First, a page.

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Candida, Sacchromyces, and Your Body’s Many Fungal Strains | BIOHM Health

Candida, Sacchromyces, and Your Body’s Many Fungal Strains | BIOHM Health

In part 2 of our three part series, we’re discussing the role of fungus in the microbiomes of our bodies. Dr. Ghannoum is back in the studio talking about how fungi are more closely related to us than we might imagine. He also sheds light on his favorite microorganism, Candida.

Transcript:
Andrea Wien:
I’m functional nutritionist, Andrea Wien and this is the Microbiome Report powered by BIOHM Health. In the first episode of this three part series, we took a look at the microbiome to understand what it is, where it lives and why we should care. In this episode, I’m joined again in the studio by Dr. Mahmoud Ghannoum, the director of the Center for Medical Mycology at Case Western Reserve University and University Hospitals, Cleveland Medical Center. We dissect the wide world of fungus, and I learned that our fungi guy friends are more similar to us humans than they are to plants. By the end of this episode, you’ll have a new appreciation for all things, fungus, and you may even be able to give the most famous fungi of the moment. That’d be candida, a bit of a break. So happy to have Dr. Ghannoum back in the studio today, talking to us about his favorite topic, fungus. So thank you for being here.

Dr. Mahmoud Ghannoum:
Thank you very much, it’s my pleasure always.

Andrea Wien:
So let’s talk about what is fungi, because I think a lot of people think they know what bacteria is, makes us sick, helps our microbiome. Not as many people know exactly what is fungus, is it the mushrooms that we eat? Is it something different?

Dr. Mahmoud Ghannoum:
Well, definitely mushrooms is one of organisms which are fungus. So yes, everybody should know fungus because we all eat mushrooms, even so some people may not like it, but they know it. Now fungi for very long time, people used to think it is like a plant most probably because of the mushroom. But in fact, it is different from plants. You have, for example, bacteria is one group and then fungi is another, both of them are microorganisms or microbes, but they differ. Okay. In fact, fungi is very close to us. Like as we have similar structure of cells like fungus, and that’s why a lot of the time when we’re trying to see how we can control fungus using, let’s say antifungal agent or a drug that kill fungus, it’s difficult because they are like us. So you can think about fungi as more close to us than bacteria.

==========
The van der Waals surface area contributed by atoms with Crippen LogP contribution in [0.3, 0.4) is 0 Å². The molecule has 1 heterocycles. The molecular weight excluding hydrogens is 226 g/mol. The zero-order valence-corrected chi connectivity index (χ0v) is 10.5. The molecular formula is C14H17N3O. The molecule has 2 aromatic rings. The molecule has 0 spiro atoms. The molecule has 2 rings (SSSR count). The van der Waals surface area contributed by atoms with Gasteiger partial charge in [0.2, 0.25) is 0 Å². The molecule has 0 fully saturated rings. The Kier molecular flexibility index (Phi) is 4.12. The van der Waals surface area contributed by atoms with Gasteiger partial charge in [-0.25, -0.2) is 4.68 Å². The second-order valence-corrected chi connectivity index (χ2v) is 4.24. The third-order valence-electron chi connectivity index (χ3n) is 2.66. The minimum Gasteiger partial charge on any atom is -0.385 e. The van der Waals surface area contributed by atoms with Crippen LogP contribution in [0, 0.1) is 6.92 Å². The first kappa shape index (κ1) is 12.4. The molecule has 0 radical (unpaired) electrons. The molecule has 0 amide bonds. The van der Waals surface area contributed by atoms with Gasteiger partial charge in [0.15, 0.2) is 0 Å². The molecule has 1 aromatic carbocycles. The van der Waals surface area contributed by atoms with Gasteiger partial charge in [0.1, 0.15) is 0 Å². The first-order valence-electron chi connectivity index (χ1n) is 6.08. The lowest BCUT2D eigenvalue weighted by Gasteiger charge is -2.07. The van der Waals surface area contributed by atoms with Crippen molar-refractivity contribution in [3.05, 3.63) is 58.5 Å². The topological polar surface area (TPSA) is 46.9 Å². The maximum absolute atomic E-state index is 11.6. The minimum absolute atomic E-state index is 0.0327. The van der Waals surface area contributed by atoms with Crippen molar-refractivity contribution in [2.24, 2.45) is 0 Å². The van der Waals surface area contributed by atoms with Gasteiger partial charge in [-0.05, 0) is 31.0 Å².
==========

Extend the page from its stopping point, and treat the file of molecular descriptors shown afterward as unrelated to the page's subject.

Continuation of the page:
Andrea Wien:
How so? That doesn’t even make sense to me.

Dr. Mahmoud Ghannoum:
Well, because listen, I mean, when you look at the structure of the fungal cell, it has a nucleus. Where as bacteria does not have nucleus. We as a human, we have a nucleus. So that’s why we are closer to it.

Andrea Wien:
Okay. Okay. What is the overall impact on our health and wellness in terms of fungi? How does it affect those areas?

Dr. Mahmoud Ghannoum:
So let me tell you first like about fungi again, and then we’ll come into the health. Fungi, it’s not only the mushroom, for example, fungi, we have good fungus and we have some fungus, which is cause problems. Good fungus, the best example is the one like penicillium, which is the fungus that produce penicillin the antibiotic, which really changed the way we manage infections. So this is a good fungus. You have another good fungus, for example, for making bread or brewing the beer we drink without fungus will be in a bit of a [crosstalk 00:03:12].

Andrea Wien:
Okay. Now I’m seeing how we’re connected the beer and the… I get it all now. Okay.

Dr. Mahmoud Ghannoum:
So, and that’s why we have a fungus called Saccharomyces, which makes beer, we use it to ferment bread as well as beer. So that’s the good side of the fungus, but there are some other fungus which could cause problems. Now, as we mentioned before, in the previous recording, some of these organisms, the fungus, the bad one in general, they don’t cause a lot of trouble. The only time they start to cause these become pathogenic or virulent, the only time they cause problem is when our body change, I call fungus always the organism of the immunocompromised. It cause infection. If your immunity is down or if you are using some drugs, which can to encourage it, to grow and overgrow. So this is the two types of fungus, which we can think about.

Andrea Wien:
So when someone gets something like Tinea Versicolor on their skin, which is a fungus that causes your skin to look splotchy, almost like vitiligo or someone has athlete’s foot. And that’s a fungus that’s causing that. You would say that there’s a immunocompromised state, that that person is in. And that’s why that fungus is able to take over and something like the skin.

Read More: https://www.biohmhealth.com/blogs/pod-cast/episode-2-candida-sacchromyces-and-your-body-s-many-fungal-strains

This episode of The Microbiome Report is powered by BIOHM Health, a wellness company designed to help you optimize your gut.